In 2014 Venezuela began experiencing some of the worst hyperinflation. I wanted to know how this situation would be represented on a IS LM FX model, and the consequences of the hyperinflation.

  • $\begingroup$ Please clarify your specific problem or provide additional details to highlight exactly what you need. As it's currently written, it's hard to tell exactly what you're asking. $\endgroup$
    – Community Bot
    Nov 24 '21 at 7:20
  • $\begingroup$ How do you represent hyperinflation in a model with fixed prices? $\endgroup$ Nov 24 '21 at 9:16
  • $\begingroup$ @GradaGukovic prices in IS LM are not fixed $\endgroup$
    – 1muflon1
    Nov 24 '21 at 12:37
  • $\begingroup$ @1muflon1 of course they are fixed. The IS curve represents the set of possible equilibria on the goods market and the LM - the set of the equilibria on the money market. Prices are present only in the LM equation and they are exogenous there. If the goods equilibrium changes ( for example G goes up) the interest rate adjusts, but prices stay the same. $\endgroup$ Nov 24 '21 at 15:42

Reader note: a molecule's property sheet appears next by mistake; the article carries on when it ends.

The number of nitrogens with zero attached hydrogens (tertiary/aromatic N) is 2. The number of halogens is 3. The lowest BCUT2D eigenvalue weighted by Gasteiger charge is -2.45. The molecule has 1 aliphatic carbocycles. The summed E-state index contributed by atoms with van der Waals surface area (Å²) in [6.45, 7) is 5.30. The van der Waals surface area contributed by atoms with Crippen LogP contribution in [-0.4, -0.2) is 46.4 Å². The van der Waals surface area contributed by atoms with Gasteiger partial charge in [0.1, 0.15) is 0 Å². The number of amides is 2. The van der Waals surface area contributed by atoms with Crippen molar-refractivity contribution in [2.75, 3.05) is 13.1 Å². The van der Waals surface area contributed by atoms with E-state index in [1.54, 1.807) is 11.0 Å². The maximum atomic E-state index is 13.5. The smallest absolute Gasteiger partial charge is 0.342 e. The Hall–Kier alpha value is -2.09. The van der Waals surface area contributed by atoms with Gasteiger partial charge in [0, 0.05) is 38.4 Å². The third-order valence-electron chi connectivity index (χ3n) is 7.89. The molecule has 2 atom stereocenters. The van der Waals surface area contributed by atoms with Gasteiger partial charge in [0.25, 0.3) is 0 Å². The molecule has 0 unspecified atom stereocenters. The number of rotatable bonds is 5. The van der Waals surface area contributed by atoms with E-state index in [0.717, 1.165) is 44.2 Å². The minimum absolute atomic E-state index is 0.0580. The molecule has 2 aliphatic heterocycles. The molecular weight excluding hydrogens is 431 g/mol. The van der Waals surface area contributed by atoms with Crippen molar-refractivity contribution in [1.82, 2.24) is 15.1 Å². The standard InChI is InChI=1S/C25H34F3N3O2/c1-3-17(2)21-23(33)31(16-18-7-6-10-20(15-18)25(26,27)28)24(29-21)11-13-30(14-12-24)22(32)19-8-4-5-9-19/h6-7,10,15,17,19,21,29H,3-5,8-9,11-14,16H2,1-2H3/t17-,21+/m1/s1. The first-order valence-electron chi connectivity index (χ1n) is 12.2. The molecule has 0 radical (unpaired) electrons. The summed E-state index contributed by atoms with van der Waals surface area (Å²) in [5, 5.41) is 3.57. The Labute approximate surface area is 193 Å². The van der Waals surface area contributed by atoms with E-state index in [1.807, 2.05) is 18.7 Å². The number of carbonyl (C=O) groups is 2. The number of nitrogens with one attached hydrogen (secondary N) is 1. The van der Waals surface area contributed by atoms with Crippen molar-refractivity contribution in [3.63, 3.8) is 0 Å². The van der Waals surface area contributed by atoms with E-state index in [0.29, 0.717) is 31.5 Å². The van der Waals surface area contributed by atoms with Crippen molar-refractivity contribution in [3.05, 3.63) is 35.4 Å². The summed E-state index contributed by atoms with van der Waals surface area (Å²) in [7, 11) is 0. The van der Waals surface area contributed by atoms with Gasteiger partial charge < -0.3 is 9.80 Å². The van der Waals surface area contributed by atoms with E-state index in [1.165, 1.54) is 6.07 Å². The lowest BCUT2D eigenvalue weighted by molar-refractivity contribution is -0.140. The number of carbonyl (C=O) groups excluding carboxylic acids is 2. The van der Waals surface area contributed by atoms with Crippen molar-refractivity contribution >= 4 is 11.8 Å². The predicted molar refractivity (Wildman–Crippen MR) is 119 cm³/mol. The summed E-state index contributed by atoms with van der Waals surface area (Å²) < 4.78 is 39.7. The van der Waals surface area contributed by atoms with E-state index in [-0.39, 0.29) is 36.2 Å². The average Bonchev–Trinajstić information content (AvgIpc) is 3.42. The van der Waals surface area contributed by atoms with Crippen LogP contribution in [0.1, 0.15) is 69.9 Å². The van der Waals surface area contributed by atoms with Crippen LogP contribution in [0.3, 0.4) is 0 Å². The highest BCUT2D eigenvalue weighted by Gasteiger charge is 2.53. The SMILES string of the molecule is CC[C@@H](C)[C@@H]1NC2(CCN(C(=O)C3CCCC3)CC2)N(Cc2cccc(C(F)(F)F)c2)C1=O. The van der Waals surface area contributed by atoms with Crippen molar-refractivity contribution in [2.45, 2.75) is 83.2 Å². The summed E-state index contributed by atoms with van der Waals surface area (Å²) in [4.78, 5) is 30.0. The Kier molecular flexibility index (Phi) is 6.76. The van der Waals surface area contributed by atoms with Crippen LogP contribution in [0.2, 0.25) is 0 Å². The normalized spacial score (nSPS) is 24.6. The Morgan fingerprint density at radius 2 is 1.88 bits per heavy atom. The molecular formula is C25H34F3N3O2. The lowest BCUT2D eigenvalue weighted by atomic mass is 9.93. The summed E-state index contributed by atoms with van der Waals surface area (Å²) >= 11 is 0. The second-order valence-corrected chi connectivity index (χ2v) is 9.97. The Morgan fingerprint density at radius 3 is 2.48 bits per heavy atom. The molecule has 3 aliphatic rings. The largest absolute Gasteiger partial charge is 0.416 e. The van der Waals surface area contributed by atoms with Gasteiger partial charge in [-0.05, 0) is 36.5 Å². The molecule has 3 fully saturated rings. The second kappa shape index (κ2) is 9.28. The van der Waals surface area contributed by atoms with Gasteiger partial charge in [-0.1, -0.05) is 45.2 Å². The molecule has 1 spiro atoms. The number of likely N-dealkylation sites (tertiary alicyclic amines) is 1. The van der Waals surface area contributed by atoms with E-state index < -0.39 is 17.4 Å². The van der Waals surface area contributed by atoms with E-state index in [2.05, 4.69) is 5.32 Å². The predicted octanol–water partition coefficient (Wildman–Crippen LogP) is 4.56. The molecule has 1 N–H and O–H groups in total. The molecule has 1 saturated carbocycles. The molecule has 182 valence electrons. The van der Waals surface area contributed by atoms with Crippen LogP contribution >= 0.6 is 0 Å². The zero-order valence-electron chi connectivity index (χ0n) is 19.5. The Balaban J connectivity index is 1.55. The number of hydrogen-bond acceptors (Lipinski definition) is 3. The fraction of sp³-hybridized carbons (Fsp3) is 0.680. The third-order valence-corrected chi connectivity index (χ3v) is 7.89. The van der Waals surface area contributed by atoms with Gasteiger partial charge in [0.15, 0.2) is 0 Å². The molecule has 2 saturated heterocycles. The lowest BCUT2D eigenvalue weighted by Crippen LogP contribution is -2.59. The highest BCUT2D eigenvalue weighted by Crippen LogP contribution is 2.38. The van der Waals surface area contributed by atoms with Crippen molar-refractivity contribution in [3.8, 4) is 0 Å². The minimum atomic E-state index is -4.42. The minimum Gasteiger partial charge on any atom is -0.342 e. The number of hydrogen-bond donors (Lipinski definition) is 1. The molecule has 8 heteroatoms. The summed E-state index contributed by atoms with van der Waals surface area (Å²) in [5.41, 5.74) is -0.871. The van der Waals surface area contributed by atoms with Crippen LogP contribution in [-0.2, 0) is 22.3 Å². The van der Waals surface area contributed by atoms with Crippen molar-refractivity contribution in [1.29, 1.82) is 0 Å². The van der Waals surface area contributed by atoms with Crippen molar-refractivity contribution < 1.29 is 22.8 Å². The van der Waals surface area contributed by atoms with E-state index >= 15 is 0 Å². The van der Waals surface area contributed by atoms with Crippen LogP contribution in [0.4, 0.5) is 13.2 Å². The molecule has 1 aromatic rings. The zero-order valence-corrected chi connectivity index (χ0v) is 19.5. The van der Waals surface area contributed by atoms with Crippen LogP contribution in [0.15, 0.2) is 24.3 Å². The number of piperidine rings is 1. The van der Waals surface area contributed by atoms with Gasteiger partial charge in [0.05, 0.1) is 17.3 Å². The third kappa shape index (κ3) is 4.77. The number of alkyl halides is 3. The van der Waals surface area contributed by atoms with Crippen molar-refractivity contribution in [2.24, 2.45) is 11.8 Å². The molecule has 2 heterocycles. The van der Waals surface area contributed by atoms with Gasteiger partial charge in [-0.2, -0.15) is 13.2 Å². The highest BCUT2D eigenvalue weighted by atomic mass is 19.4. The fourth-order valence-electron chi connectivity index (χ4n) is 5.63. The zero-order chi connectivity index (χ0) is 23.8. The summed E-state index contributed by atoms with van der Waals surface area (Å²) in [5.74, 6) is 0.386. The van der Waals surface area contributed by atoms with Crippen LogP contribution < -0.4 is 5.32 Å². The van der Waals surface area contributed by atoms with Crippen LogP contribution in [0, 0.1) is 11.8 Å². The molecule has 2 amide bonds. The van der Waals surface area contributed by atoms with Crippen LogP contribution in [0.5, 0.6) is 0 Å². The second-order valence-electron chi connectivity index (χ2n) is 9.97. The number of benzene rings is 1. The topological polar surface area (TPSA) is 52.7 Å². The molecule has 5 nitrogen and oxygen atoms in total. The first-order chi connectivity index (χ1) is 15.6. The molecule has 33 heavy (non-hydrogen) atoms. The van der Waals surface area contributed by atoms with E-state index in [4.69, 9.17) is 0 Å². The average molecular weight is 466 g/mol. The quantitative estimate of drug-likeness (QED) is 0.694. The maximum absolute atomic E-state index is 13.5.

• $\begingroup$ @GradaGukovic no prices are not exogenous in IS-LM. Both IS-LM curves can shift the IS-LM does not assumes these curves are fixed. For example, if IS is fixed and there is monetary expansion that will shift LM curve to the right. LM would intersect IS at a new point. Next all points of intersection between IS-LM can be traced on new output-price diagram where they will for aggregate demand curve. You will see that all these intersections will give you downward sloping AD curve. So different points of intersection between IS-LM are associated with different price level. If you don’t believe $\endgroup$
    – 1muflon1
    Nov 24 '21 at 16:19

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